Nok Air takes cyclists on a whirlwind tour of Thailand, Myanmar and Laos
LOW-COST AIRLINE Nok Air recently organised its last bike trip of 2015 taking a group of some 80 travellers – admittedly not all of them cyclists – on a tour that stretched over Thailand’s borders into Myanmar and Laos.
Our journey into the unknown begins after lunch at Malet Cha Restaurant inside the Tea Oil and Plant Oils Development Centre in Chiang Rai’s Mae Sai district, which is operated by the Chaipattana Foundation.
Passing the Thai-Myanmar Border Gate into Tachilek, we cycle 3.5 kilometres to the Shwedagon Pagoda and Rakang Temple, pay our respects to the much-revered Buddha images and visit the market before cycling back into Thailand.
Our next foray takes us from Mae Sai to Chiang Saen, a distance of 30 kilometres, where we stop at the Golden Triangle viewpoint and look out over fields once planted with the opium poppy. Here too, we pay our respects to Phra Buddha Nawa Lan Tue, a massive bronze Buddha image that weighs 69 tons and measures 9.99 metres wide and 15.99 metres tall.
We stay in Chiang Saen overnight and ride through the historic route to Wat Pa Sak, which was located outside the old city’s walls but is today part of this northern town. The temple has undergone numerous restorations over the centuries, including significant enhancements by Lanna rulers in the 15th century. The best-preserved part of the temple complex is its elaborate chedi, which stands 12.5 metres high and boasts a base measuring 8 metres. We also admire Wat Phra That Chedi Luang, which is famed for its bell-shaped, Lanna-style main chedi 88 metres high and 24 metres wide.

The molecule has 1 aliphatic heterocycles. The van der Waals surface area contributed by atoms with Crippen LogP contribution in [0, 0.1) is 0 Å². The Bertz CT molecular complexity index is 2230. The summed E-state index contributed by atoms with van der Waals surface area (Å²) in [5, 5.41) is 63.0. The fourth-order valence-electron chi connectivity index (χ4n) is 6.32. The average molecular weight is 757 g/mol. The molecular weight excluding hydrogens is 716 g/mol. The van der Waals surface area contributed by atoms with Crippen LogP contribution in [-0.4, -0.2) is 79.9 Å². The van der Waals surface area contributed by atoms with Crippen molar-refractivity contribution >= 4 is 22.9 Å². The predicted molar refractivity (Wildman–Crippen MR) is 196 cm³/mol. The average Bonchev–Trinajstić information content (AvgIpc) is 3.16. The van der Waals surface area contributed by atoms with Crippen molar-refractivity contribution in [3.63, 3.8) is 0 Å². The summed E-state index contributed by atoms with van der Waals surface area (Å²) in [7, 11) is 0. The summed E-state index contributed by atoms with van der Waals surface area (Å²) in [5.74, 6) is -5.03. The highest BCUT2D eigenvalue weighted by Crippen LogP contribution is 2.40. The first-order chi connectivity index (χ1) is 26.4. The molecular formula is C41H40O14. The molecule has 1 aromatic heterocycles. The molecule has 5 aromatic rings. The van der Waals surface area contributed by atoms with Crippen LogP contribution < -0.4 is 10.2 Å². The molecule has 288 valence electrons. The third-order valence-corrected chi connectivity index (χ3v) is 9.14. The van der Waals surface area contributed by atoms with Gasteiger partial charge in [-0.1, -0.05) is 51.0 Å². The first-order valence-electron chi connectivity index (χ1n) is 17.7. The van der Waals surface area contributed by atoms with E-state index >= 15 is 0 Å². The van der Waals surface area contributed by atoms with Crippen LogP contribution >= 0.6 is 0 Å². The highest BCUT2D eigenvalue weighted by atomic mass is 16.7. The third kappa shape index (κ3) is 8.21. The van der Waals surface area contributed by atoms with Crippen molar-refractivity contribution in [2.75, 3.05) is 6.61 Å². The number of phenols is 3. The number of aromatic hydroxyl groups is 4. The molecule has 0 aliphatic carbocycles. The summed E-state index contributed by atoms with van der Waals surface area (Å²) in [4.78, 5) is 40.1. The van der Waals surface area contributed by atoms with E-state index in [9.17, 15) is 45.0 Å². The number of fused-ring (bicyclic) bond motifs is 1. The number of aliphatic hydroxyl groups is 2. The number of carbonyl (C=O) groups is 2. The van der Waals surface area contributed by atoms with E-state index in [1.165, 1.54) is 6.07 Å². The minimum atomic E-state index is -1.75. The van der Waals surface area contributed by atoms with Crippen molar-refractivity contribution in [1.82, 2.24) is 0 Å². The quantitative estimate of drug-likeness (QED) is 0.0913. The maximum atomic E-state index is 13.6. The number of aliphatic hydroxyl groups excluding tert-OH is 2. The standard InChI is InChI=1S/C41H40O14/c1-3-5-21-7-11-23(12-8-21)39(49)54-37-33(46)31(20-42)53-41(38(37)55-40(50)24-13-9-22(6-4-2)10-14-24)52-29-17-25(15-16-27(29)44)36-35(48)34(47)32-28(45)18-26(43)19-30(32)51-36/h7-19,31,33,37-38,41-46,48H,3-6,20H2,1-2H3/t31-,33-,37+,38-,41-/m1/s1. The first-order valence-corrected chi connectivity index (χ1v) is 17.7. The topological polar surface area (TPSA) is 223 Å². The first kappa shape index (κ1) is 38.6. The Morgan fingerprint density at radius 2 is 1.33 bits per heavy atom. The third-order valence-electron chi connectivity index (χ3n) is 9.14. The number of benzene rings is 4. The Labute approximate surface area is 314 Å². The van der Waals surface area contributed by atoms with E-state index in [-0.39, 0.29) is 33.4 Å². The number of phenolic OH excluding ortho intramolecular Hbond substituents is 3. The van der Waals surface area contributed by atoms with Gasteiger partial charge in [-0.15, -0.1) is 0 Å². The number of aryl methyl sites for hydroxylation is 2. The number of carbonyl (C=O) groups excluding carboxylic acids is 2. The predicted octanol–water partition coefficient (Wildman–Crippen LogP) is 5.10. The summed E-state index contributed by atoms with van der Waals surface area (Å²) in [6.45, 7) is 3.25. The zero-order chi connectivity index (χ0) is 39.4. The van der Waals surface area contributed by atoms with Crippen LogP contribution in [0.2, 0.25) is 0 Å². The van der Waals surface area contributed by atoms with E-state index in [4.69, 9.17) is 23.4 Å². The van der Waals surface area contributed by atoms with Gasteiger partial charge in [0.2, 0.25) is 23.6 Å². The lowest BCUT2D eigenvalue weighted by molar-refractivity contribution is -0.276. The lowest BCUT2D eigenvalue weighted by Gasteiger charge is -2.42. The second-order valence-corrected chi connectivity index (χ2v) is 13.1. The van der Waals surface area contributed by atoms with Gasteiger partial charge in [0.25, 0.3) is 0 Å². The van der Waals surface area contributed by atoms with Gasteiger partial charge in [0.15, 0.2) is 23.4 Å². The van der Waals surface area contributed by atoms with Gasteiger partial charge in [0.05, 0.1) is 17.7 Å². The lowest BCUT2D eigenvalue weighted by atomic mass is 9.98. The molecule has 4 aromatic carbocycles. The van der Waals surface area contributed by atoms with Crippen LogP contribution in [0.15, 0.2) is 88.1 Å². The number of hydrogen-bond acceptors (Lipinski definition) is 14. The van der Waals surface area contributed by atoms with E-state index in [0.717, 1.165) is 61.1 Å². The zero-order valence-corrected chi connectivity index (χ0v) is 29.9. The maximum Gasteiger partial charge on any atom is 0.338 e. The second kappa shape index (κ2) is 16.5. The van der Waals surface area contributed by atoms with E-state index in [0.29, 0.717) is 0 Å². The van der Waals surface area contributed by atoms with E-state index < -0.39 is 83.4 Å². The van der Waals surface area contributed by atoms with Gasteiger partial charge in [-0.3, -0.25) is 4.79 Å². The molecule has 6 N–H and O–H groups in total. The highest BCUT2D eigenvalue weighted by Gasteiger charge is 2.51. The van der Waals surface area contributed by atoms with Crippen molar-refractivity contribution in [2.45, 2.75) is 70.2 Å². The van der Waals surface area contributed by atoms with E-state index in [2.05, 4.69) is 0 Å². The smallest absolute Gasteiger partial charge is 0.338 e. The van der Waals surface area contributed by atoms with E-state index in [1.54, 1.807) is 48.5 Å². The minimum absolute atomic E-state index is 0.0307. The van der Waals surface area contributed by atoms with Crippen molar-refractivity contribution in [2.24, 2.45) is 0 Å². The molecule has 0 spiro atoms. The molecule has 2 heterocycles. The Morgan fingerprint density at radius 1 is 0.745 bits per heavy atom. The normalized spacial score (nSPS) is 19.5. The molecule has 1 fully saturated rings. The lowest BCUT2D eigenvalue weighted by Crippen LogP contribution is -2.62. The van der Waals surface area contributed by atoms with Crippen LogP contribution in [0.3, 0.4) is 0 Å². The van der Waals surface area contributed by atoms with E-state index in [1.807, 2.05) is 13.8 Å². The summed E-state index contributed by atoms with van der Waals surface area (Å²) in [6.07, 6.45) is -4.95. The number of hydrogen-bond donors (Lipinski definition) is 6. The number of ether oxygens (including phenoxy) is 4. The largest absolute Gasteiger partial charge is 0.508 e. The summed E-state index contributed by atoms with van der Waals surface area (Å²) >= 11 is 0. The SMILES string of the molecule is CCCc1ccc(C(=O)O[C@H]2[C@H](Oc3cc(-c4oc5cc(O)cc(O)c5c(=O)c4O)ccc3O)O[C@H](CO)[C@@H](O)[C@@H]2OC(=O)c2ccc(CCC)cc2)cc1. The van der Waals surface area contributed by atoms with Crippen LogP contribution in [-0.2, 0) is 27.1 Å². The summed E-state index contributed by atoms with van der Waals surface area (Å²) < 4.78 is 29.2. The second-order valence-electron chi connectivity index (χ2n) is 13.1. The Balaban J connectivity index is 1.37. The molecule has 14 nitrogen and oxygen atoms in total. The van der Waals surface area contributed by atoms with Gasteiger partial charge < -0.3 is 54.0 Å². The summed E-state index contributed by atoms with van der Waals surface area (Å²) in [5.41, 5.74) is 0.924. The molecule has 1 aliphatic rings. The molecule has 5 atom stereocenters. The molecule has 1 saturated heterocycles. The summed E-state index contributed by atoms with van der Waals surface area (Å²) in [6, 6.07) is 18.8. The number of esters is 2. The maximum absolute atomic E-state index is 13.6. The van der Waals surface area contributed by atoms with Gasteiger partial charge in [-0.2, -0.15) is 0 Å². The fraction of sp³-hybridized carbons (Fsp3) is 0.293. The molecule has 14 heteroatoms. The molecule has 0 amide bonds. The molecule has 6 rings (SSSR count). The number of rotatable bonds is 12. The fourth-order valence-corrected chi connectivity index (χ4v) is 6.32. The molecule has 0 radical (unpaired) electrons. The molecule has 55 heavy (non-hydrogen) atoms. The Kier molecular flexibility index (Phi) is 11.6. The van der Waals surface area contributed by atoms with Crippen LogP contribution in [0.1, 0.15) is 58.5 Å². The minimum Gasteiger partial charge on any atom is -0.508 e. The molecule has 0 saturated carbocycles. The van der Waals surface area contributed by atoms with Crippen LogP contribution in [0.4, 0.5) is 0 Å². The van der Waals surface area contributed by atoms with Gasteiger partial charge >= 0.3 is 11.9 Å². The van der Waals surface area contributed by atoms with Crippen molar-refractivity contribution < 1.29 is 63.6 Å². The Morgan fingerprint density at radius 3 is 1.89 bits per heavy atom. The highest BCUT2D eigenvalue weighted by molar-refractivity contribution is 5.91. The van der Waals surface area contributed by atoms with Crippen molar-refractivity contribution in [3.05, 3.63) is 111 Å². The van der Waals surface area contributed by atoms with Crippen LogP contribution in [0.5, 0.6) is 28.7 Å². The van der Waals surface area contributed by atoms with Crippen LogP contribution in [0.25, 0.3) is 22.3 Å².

We are treated to the typical northern khantoke-style lunch at Baan Tha Khan Thong next to the MekongRiver and are entertained by traditional Isaan performances of “mor lam” and “mor khaen” before looking at a weaving demonstration and visiting plantations growing passion fruit and Inca peanuts.
Our next cycling trip takes us 25 km to Chiang Khong where we enjoy a Lanna-style dinner together with traditional music at Luelaikham textile and fabric museum. It’s the brainchild of Suriya Wongchai, who has amassed Lue textiles and traditional costumes by buying old clothes from Lue villagers and turned his two-storey house into a tribute to the Lue people and their unique culture.
The next day we load our bikes on a long-tailed boat and cross the river to Huay Xai in Laos before pedalling to Fort Carnot, which was built by the French at the beginning of the last century. Two towers still remain standing and we climb to the top of one of them. Our second stop is Wat Chom Khao Maneerat, the biggest temple in the area, but all too soon we are back in Thailand and on the road from Wiang Kaen to Pha Tang. Bad weather hits before we are halfway through the 40-km journey and we are ordered to stop.
Vans take us onwards to Pha Tang where we enjoy a hearty Yunan-style dinner and sleep soundly, only to wake to a spectacular sea of fog at Doi Pha Bong and Doi Pha Tang.
Source: The Nation